Their supervisors say these students improve care by navigating patients through the health care system, acting as their advocates. David Hirsh, cofounder and co-director of the Cambridge Integrated Clerkship, contends the program may even help preserve students’ empathy. In a 2007 Academic Medicine study, he found that students improved their previous scores on humanism and professionalism tests after completing the program, while those in more traditional programs did not. Some worry that students miss out on what the more research-oriented Harvard teaching hospitals have to offer. But studies by Hirsh and his colleagues show that on tests of clinical knowledge, Cambridge clerkship participants perform as well or better than those in the traditional curriculum.
THOUGH THE CAMBRIDGE MODEL has not caught on in the other Harvard hospitals, medical educators elsewhere are taking notice: The program was featured in last year’s Carnegie Foundation for the Advancement of Teaching’s report on reforming medical education, and it is being adopted by several dozen medical schools around the world.
But there are drawbacks, too, some experts say. “My concern is that the pendulum may be swinging too much the other way,” says Dr. Paul Hemmer, a professor of medicine at Uniformed Services University of the Health Sciences in Bethesda, Maryland. The advantage of programs like Cambridge’s is that students gain a sense of “ownership” of their patients, he says, but they can get that in more traditional settings, where they play a larger role when their patients are hospitalized. “I worry that it devalues what can be gained being involved in acute care in the hospital, working in a team, [and] coordinating across services.”
Kimmel, a Columbia graduate and MD/PhD candidate in anthropology, concedes this point. “We see how patients come in and out of the hospital, but it’s harder to understand some workings of the hospital – for example, why people are discharged.”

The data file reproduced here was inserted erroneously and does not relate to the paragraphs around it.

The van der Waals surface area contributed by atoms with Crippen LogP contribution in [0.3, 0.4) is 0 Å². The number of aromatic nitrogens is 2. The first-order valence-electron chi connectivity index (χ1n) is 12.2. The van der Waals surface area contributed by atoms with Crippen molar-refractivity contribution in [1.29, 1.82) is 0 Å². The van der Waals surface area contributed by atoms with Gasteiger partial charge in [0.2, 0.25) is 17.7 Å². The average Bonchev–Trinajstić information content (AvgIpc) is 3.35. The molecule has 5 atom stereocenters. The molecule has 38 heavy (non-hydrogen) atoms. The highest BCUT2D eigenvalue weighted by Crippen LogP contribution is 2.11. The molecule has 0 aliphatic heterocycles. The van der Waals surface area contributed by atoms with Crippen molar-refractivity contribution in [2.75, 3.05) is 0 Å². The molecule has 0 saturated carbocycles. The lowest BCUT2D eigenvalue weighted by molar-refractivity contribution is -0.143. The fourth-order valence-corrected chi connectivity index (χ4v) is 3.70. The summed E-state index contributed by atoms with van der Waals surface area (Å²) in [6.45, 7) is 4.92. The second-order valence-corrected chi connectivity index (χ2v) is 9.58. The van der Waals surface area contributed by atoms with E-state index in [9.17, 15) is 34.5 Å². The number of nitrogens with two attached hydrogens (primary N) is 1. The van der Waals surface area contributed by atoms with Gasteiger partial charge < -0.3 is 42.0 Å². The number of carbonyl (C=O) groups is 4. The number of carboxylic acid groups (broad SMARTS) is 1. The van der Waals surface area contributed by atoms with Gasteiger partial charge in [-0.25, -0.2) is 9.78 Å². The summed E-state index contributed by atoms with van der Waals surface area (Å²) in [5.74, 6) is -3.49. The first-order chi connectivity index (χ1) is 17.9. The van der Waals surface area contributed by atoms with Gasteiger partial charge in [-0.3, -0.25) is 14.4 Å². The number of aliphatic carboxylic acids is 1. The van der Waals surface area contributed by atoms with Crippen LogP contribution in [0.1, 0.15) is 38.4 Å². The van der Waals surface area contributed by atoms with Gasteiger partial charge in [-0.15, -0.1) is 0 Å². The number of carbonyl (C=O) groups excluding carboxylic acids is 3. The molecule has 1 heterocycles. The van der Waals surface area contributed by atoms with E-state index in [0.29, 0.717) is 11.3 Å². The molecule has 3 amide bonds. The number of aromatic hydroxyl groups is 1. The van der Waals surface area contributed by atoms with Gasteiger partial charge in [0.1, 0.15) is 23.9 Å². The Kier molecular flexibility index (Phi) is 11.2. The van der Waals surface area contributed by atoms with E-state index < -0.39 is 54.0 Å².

But, to him, the trade-offs have been well worth it. When I met with him last, he had logged nearly 300 patients on his roster but counted 25 as “his” – patients he’s seen at least five times each. He’s had a closeness with his patients that has been harder for me to match. He tells me about one: a 92-year-old man with advanced Alzheimer’s who had told his daughter he did not want extensive medical measures to keep him alive. Kimmel followed him over several hospital admissions and even visited him at home. Each time the man came to the hospital, the medical team would talk to his daughter about his wish not to be resuscitated or intubated. But every time, she would change her mind and ask for feeding tubes and intravenous antibiotics.
Kimmel was at a Fourth of July barbecue when he got a call that the man was in intensive care. When he arrived, the daughter was asking for aggressive care. He helped persuade the daughter to place her father on comfort measures only. When the man died, the team asked Kimmel to notify the family, and the daughter invited him to the funeral. He went. He couldn’t imagine it any other way.